Business line of credit

A business line of credit works much like a business credit card, allowing the business to access funds as needed and make minimum monthly payments to repay the borrowed money. Through this type of lending, business owners can set their own borrowing and repayment schedules, depending on their cash flow.

Lines of credit are appealing to businesses because they are easier to obtain than standard secured loans, and the business owner does not pay interest until they withdraw money from the credit line. This type of borrowing is best for established businesses with optimistic outlooks, as struggling businesses in danger of failing may leave the owner personally responsible for unpaid debt.

Chris Kline, co-owner of a pillow manufacturing business in Bucks County, Pa., says his business recently took out a $50,000 line of credit to buy more manufacturing equipment to meet increasing demand for their products. Kline and artist Eric Fausnacht opened the business manufacturing pillows printed with Fausnacht’s artwork five years ago, and Kline helped move the business from arts and crafts shows into the wholesale market.

The application process for a line of credit included a meeting with a bank official, who visited the company on-site and talked at length with the business owners about their company and business projections.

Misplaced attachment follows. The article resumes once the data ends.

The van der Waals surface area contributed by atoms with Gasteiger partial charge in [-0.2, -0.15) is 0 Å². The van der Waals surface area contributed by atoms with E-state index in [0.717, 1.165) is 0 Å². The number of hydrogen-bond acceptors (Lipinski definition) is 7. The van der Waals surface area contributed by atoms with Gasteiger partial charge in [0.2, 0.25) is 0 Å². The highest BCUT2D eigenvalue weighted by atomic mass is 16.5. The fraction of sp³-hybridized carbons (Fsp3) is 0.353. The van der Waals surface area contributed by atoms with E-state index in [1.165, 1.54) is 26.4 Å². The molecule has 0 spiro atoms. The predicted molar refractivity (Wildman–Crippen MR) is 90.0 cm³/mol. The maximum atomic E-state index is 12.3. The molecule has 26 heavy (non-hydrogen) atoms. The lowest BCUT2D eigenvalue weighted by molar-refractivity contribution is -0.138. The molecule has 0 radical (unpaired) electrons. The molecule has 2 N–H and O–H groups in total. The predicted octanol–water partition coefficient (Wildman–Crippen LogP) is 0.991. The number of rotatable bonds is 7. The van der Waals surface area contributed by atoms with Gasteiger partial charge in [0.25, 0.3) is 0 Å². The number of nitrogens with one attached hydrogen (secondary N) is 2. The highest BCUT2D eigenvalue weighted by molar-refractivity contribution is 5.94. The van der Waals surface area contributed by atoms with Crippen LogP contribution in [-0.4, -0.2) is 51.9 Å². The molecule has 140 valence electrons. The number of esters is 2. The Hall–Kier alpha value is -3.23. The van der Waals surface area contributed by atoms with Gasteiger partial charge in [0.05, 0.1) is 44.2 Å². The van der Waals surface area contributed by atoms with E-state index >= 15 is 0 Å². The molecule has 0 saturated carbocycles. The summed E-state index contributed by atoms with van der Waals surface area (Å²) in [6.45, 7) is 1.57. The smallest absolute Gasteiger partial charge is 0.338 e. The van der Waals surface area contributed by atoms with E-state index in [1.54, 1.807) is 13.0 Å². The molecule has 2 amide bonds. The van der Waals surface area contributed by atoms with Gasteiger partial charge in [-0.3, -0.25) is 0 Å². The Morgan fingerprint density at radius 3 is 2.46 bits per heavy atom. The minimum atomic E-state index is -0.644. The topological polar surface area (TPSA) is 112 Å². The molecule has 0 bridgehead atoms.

Kline, 45, says that he prefers to borrow conservatively, and he and Fausnacht pledged business assets rather than personal assets to secure the line of credit. While unsecured lines of credit are available for maximums under $100,000, secured lines of credit typically have lower interest rates and higher credit lines.

“I’m not looking to borrow more than 10 or 15 percent of annual sales,” Kline says. “And I’m confident we will be able to pay that back if something unforeseen happens.”

The new equipment purchased with the line of credit already increased production and revenues enough that Eric & Christopher now has eight or nine full-time employees and additional part-time staff.

Equipment loans

Many businesses require expensive equipment, such as an X-ray machine or a tractor, to get started. Without revenues from the business, a business owner may not have the capital to pay for the equipment. An equipment loan, which several types of lenders offer, can help a business buy the equipment it needs to begin or expand operations.

Unlike many other types of business loans, the equipment can serve as collateral for the loan and makes the loan easier to obtain. If the borrower can’t make the payments, the lender will repossess the equipment and sell it to recoup some of its losses. Applicants for equipment loans should have good credit and cash available for as much as a 20 percent down payment.

Equipment loans typically come with low interest rates and manageable payments, making them good tools to help businesses afford expensive purchases. Business owners must pay off the entire loan, even if the loan repayment term is longer than the life of the equipment.